(Photograph of iridised Roman bowl made in 1st C AD, taken on CGS trip
to the V&A Museum in 2018)
Stourbridge School of Art – South Kensington Curriculum
Secondly, the Exhibition stimulated a project to build schools of Art and Design around the UK including the Stourbridge School of Art where Harry Northwood studied and who went on to become one of the major manufacturers of Carnival Glass in America after 1907.
There Harry Northwood studied the ‘South Kensington Curriculum’ which had a strong focus on flora, fauna and classical themes which no doubt influenced the glass he designed and made after he crossed the Atlantic to America, including his richly decorated Carnival Glass patterns
(Photograph : Northwood Three Fruits Carnival Glass plate from the Carnival Glass Society’s Anthony and Maureen Ward Collection)
So, these were two threads from the Great Exhibition that would ultimately lead to the development of Carnival Glass. Following on from this were other events which led to the craze for iridised Art glass in the European ‘Art Nouveau’ style with various Exhibitions fuelling developments on both sides of the Atlantic.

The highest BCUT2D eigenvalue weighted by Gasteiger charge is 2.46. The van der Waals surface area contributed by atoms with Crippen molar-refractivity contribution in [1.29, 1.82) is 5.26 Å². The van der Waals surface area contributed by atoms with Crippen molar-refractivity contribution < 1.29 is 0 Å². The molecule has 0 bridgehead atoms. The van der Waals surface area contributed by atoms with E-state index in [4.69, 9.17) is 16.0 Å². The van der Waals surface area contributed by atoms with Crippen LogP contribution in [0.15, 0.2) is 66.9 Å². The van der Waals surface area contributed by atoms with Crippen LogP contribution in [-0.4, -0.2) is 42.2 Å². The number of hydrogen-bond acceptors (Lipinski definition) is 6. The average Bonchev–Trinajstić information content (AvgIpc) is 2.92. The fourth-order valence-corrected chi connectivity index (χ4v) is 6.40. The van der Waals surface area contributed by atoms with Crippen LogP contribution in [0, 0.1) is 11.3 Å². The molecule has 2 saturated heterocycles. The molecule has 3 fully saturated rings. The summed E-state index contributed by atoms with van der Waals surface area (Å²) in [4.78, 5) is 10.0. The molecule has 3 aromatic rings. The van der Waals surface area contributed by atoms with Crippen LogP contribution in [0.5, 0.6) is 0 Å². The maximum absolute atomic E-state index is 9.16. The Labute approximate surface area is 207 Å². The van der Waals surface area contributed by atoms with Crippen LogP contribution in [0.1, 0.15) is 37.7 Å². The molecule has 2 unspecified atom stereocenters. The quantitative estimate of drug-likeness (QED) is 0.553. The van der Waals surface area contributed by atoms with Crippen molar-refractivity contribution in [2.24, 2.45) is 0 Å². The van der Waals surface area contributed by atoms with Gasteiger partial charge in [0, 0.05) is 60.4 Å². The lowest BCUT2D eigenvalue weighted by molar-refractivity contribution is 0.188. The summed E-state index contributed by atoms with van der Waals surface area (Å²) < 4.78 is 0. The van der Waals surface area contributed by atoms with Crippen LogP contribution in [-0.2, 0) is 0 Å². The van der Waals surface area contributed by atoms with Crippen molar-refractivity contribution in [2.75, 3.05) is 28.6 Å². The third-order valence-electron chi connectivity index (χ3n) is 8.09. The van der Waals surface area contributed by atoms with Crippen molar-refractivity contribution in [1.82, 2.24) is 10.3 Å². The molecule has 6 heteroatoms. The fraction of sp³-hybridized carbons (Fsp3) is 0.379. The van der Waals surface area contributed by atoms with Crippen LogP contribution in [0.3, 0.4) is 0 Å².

Key Dates in the Development of Iridised Glass
In 1856, Leo Pantocsek developed the technique to iridise blown glass vessels, producing a range of glass for the Zahn factory based in modern day Slovakia. This glass was first shown at the 1862 World Fair in London where it must have stimulated the interest of those crossing the Atlantic for this event.
In 1865 Tiffany visits the South Kensington Museum and is inspired by its collection of naturally iridised Roman and Syrian glass.
In the meantime, Austrian, Josef Lobmeyr, and his brother who saw a future in Pantocsek’s iridised glass lured away one of the glass makers from Zahn and thus learned how to make iridised glass. The Lobmeyr brothers passed this information to their brother-in-law, Wilhelm Kralik, who produced glass for them at his factory.
In 1873 Lobmeyr displayed a huge range of iridised glass at the World Fair in Vienna to great international acclaim. The fair was visited by Tiffany who, once again, had crossed the Atlantic in the pursuit of ideas and was said to have been blown away by what he saw at this exhibition.
L: Thomas Webb Charger in iridised Bronze range. R: Northwood Peacock and Urn Bowl, both including birds, foliage and insects